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March 31, 2014
WOMEN'S CYCLING BROUGHT TO YOU BY ORBEA
The second race in the women’s World Cup, the Trofeo Alfredo Binda, was contested in northern Italy on Sunday. Regarded as one of the hardest one-day races on the elite women’s calendar, the 124km Trofeo Alfredo Binda featured five categorised climbs, including four times up the 3km Orina climb. Specialized-Lululemon’s Aussie recruit Tiffany Cromwell wrote this piece for CyclingTips about how the race unfolded.
Clear blue skies, warm temperatures and a shining sun welcomed the peloton as we lined up in Laveno on the banks of Lago Maggiore for the second round of the World Cup series in Italy.
After spending the opening part of season racing in Qatar and Northern Europe, it was time to leave the cobbles and wind behind for a week and allow the climbers to come out to play.
The Cittiglio World Cup is the first hilly race of the season. It takes place in the Varese region of Northern Italy, home to the Australian road cycling program, the AIS European Training Centre and the Orica-GreenEDGE/AIS service course.
As you can see there is a strong Australian connection here and as an Australian rider it feels like a home race. I have spent many years training on these roads since first visiting the area in 2006 as a junior. It is where the foundations were laid for my international cycling career and it has been, and still is the training ground for many Australian riders.
The course was defined by a 7.6km circuit that began along the edge of Lago Maggiore before winding its way through the undulating valley roads and through the finish line for the first time in Cittiglio.
It then headed out on a 37.7km course through two intermediate sprints and over the first climb of the day, a 4km-long, 6% climb to the town of Cuveglio. The race continued up and over the highest point of the course in Brinzio before coming back across and down to pass through the finish line once again.
The race profile.
From there the business end of the race takes shape with four laps of a 17.1km circuit course, each of which includes the Orsino climb, a 3km ‘stair step’ climb that takes prisoner to many suffering legs throughout the day.
This was my fifth time lining up at this race and it has always been a hard-fought battle that becomes a race of attrition as the climbs (with limited chance of recovery) build up in your legs. I have had some strong showings here but also some very dismal races too.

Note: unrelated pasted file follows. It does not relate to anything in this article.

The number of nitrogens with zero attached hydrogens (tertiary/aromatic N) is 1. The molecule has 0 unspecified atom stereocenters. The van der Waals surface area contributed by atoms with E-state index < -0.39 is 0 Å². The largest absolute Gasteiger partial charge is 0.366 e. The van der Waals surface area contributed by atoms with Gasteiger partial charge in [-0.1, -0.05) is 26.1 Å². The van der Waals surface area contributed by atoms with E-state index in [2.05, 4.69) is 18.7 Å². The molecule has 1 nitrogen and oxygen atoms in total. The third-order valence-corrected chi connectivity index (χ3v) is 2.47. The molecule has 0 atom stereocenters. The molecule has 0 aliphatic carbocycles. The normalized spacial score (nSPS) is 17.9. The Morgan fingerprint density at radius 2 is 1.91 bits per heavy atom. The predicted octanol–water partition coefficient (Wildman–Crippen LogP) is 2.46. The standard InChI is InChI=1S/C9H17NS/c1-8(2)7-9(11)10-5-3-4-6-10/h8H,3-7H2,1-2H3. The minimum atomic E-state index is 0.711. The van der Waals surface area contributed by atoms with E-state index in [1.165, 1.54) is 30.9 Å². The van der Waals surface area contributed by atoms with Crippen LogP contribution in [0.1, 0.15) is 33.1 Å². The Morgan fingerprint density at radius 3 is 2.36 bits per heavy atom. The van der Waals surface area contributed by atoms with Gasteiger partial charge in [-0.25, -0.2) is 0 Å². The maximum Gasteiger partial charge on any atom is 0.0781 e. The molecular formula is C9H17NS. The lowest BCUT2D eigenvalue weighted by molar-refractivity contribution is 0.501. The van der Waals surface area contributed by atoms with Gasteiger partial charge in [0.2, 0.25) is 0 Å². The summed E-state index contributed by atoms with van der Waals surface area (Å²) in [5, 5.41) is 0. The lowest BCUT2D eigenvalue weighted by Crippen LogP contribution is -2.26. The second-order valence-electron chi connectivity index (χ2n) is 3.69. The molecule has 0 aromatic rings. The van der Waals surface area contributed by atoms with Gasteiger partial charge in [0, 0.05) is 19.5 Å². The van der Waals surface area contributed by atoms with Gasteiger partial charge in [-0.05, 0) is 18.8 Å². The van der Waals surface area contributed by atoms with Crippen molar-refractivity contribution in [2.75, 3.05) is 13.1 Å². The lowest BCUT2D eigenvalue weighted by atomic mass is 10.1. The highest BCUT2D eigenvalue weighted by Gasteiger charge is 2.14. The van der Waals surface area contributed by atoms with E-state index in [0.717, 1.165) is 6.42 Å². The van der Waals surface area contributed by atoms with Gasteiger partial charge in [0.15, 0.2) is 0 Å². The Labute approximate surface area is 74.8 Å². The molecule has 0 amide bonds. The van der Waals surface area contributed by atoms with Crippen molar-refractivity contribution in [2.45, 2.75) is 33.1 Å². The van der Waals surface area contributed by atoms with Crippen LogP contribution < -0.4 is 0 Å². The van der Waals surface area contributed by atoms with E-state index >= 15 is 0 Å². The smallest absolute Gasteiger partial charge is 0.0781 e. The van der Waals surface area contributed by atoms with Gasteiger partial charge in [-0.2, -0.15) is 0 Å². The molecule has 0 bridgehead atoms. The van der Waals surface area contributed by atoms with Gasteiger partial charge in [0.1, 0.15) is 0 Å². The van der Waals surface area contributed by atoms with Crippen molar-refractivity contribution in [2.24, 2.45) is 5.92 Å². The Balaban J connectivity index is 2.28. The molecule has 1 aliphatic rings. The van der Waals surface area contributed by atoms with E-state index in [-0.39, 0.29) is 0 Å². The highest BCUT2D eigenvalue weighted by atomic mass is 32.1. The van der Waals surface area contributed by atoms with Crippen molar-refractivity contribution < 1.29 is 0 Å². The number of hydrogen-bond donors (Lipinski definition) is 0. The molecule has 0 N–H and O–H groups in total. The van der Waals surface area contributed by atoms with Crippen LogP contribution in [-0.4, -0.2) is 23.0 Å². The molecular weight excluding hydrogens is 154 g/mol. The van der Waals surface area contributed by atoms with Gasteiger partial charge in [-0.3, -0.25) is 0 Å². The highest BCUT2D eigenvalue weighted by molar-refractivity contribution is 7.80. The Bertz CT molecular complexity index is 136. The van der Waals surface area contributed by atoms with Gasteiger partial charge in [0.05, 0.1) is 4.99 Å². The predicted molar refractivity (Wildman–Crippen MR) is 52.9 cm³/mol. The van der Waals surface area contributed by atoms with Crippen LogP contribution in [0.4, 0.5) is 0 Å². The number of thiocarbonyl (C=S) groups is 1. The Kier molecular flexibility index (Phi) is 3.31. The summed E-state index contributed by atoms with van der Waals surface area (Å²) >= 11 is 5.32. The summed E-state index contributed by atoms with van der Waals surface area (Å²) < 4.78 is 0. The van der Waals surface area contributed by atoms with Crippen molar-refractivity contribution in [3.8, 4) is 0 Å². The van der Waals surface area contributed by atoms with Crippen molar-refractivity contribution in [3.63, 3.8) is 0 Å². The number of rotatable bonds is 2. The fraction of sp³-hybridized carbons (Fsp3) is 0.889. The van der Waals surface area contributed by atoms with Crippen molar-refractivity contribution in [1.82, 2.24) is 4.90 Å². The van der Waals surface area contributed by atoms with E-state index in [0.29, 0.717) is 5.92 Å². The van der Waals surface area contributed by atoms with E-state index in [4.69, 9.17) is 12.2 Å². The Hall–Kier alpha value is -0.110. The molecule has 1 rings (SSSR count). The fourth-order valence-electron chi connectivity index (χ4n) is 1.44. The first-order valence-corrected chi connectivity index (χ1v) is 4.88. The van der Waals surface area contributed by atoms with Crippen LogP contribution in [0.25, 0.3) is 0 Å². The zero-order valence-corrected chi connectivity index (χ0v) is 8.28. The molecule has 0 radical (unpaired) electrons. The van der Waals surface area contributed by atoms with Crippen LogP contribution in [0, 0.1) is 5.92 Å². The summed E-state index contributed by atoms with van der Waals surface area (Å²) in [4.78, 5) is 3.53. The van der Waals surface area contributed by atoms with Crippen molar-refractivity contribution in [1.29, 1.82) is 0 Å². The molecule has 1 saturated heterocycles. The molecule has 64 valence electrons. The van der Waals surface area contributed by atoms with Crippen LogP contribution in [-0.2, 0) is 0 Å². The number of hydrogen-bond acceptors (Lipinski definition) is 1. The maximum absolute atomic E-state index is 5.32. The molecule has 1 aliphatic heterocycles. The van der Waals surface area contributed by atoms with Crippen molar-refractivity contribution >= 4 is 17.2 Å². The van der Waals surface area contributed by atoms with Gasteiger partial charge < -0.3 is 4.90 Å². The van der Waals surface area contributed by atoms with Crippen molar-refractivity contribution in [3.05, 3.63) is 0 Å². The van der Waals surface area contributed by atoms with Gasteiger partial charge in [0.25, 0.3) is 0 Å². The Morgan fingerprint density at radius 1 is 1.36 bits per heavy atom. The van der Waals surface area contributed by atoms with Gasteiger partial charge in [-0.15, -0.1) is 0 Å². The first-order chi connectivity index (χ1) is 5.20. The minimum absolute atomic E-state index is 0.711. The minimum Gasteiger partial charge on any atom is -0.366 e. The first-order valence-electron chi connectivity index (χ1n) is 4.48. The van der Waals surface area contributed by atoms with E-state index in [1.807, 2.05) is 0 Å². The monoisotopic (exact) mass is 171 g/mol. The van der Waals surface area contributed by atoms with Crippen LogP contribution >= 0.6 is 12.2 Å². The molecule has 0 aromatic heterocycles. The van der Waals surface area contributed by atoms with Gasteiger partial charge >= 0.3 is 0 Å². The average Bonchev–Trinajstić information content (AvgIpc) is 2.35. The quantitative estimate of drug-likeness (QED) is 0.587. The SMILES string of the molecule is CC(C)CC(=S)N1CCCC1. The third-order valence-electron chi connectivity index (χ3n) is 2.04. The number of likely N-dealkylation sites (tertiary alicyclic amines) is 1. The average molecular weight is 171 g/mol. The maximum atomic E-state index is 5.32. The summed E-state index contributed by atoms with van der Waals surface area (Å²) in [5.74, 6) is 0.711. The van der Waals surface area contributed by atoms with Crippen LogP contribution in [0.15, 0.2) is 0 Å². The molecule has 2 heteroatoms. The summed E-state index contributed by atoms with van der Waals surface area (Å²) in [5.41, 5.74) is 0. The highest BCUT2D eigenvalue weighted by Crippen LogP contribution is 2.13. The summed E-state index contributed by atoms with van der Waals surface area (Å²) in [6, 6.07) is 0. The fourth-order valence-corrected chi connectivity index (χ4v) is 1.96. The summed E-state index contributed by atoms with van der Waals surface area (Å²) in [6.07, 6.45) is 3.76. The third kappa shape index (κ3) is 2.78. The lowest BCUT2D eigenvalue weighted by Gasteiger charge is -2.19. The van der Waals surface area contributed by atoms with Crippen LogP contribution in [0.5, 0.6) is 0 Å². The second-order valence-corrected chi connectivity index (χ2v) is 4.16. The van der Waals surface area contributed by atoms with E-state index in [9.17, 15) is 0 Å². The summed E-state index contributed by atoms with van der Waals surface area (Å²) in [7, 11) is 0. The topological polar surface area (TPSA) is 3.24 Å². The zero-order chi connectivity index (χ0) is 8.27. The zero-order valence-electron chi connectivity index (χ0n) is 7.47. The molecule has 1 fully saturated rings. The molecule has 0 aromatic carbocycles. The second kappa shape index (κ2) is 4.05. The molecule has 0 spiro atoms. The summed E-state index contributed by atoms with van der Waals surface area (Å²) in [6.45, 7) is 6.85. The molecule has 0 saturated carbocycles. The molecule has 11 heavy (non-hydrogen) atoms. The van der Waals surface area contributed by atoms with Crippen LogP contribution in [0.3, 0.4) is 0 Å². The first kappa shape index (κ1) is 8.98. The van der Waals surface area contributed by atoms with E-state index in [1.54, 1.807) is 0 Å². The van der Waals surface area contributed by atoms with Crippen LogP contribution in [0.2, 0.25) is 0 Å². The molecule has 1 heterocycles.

In recent history the winner has either been solo or from a very select group, and the race is normally battled out in poor weather conditions. The one year it finished in a sprint between a group of around 10 riders the sun was shining and the riders were treated to lovely racing conditions.
Coming into the race I had a very busy race program with the Specialized-Lululemon team, competing in all of the early season classics combined with a balanced training program at home between races. I have been working a lot with my coach on my power and ability to create meaningful attacks, with plenty of high intensity efforts both on the flat and on climbs.
My target for the early season is the Tour of Flanders and I have been using the races so far as building blocks. Cittiglio is the perfect race to measure my climbing form as it also suits my strengths better than the flatlands of Qatar and the Netherlands.
As a team we came to Italy a week early and raced the UCI 1.2 GP Cornaredo on the outskirts of Milan before heading to Lago Iseo for a team training camp between races. It was the perfect location to prepare for Cittiglio as there were plenty of climbs and we had the chance to do quality training together. [ed. Tiff is being modest here and failed to mention that she came second in the GP Cornaredo (see video below).]